By Patrick Pittman, Cooking Light Social Diet Member
In addition to loving chocolate, I am a survival show junky. I especially like it when the survivors get to the point of calculating whether the energy exerted to get food, maybe swimming for an hour, is worth the energy they will get from two or three sea urchins. If more than one survivor is crunching the numbers, it usually leads to a disagreement not only over calories but flavor, texture, familiarity, spirituality and humaneness.
It was during just such a show, the one with blurred bottoms, while I was snacking on some Baked Tostitos Scoops and spicy hummus, that I realized yet another thing this Social Diet has taught me about myself (and it applies to a lot of other Americans). In this urban jungle of unhealthy foods, of easily accessible excess, new math is required if we're going to lose weight and get healthier. Like those butt-naked survivors, we on the Social Diet have to calculate which food is actually worth our effort, and we have to demand a lot more from the food we do choose.
This is my environment: I can expend 20 steps, turn a key, drive a little, open my wallet and buy 1,200 calories -- in about 10 minutes. That's probably a net calorie surplus of 1,190 over energy expended.
So, instead of calculating the most efficient way (drive-through) to gather the most calories (chicken wings and fries) -- food I used to eat more often -- this diet has forced me to divine how to expend the most effort (running five miles) to harvest the least calories (a grilled chicken salad) from food that I actually enjoy. This remains strange math for me, especially since this new way of eating -- getting less food for more effort -- seems to also cost more money. But, now that I log everything I eat each day on MyFitnessPal, and compare my activity and progress with the other Social-Lights (I am trademarking that term), I insist, most of the time, that my food has real flavor and good nutrition and limited calories -- and it must satisfy. Chicken wings and fries just don't survive that math.
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Scott Mowbray is the editor of Cooking Light and believes that every meal of every day should be absolutely delicious -- just a bit less of it to be eaten from now on. He's set a 20-pound weight loss goal over 20 weeks, by Nov. 1
Erin handles PR and loves all things food -- cooking, baking, eating, and drinking. Working at Cooking Light is a pretty sweet gig, even if it comes with some occupational hazards (you can have one too many bites or sips!). When she’s not writing press releases and pitches, she’s in her home kitchen with her husband cooking and baking up a storm. All Cooking Light recipes, of course!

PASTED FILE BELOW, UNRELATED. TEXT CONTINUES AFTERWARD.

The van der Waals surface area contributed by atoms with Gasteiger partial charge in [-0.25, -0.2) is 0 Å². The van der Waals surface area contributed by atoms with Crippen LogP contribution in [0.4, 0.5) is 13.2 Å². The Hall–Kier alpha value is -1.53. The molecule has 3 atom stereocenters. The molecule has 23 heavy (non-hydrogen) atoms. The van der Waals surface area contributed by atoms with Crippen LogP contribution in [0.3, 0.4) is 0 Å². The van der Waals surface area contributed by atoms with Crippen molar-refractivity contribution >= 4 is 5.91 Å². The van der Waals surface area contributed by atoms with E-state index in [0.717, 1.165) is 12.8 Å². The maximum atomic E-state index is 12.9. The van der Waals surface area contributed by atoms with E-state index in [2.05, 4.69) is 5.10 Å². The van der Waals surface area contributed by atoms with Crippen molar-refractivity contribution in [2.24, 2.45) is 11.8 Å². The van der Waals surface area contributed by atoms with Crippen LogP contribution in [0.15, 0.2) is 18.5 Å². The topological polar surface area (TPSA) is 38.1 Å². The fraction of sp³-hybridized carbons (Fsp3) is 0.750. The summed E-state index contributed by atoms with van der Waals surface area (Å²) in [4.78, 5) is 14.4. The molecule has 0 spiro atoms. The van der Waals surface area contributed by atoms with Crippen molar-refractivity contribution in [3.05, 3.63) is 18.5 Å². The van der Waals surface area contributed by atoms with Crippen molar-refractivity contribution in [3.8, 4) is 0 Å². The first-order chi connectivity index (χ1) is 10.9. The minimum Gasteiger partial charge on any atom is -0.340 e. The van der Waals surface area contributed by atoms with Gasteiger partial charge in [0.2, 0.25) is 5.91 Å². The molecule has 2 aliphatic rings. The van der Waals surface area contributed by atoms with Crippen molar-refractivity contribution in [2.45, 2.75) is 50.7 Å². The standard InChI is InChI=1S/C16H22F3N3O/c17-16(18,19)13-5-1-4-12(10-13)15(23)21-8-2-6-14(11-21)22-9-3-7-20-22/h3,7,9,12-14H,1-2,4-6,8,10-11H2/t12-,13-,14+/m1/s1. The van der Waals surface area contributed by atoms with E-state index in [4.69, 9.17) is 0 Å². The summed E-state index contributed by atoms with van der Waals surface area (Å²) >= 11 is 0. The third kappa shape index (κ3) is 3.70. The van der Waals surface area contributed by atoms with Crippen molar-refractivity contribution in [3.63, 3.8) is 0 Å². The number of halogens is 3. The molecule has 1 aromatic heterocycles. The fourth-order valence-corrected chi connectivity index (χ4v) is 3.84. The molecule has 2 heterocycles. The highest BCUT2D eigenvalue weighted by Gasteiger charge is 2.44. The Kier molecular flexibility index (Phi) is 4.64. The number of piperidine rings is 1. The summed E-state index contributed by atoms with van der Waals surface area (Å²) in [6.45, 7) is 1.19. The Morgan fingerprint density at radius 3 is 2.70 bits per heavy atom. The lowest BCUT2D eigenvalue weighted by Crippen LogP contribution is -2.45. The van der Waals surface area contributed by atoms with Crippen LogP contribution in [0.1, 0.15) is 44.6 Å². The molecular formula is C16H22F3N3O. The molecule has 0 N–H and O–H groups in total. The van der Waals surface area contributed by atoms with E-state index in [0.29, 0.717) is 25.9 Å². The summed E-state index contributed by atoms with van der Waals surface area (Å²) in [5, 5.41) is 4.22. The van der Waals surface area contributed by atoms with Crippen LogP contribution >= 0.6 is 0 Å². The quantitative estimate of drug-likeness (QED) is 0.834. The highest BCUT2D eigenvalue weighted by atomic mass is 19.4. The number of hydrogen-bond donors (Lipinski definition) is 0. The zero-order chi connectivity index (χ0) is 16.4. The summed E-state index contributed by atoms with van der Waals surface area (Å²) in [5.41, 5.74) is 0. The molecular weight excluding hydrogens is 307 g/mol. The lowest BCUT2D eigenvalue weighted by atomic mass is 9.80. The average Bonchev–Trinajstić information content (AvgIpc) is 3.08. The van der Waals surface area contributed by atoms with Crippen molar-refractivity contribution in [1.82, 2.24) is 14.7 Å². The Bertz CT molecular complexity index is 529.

Allison is a contributing editor to and spokesperson for Cooking Light magazine. 2013 is a big year for her; on Valentine's Day she became mom to two delicious baby boys, and in October, she'll be birthing Lighten Up, America, a cookbook she wrote in collaboration with Cooking Light. Her goal is to lose the baby (or babies) weight by the time her book comes out.
Allison works on all things digital at Cooking Light, and in between posting and tweeting, she spends her time chasing after 2 little girls. Her weight loss goals are focused on fitness and spending just a bit more time on herself (spending any time will be an improvement).
Michelle lives in Manhattan and -- with moderate success -- juggles a demanding marketing job at Cooking Light and MyRecipes.com; a patient and forgiving husband; a hyperactive 7-year old son; and a way-too-sparse social life. It took 7 years, a combination of Weight Watchers (she’s a lifetime member), regular personal training sessions, and a colorful assortment of mid-life crisis’, but she is proud to be fit and back to her pre-pregnancy weight.
Patrick Pittman is 44, went to nursing school for his midlife crisis, works in an ICU in Birmingham, and takes care of twin 7-year-old boys during the week. He played soccer nearly all his life, but stopped when the twins arrived. While he doesn't miss the competition, he wants to be back in shape and just healthier in general. People think of him as patient, but he really thrives on quick, noticeable results.
Sean Kelley is an editor, writer, and video producer of health and wellness content. He splits his time between a small farm in Alabama where he raises two kids amongst okra, peas, and honey bees, and Atlanta, where he works for Sharecare. His goal is to lose 20 pounds by Jan. 1.
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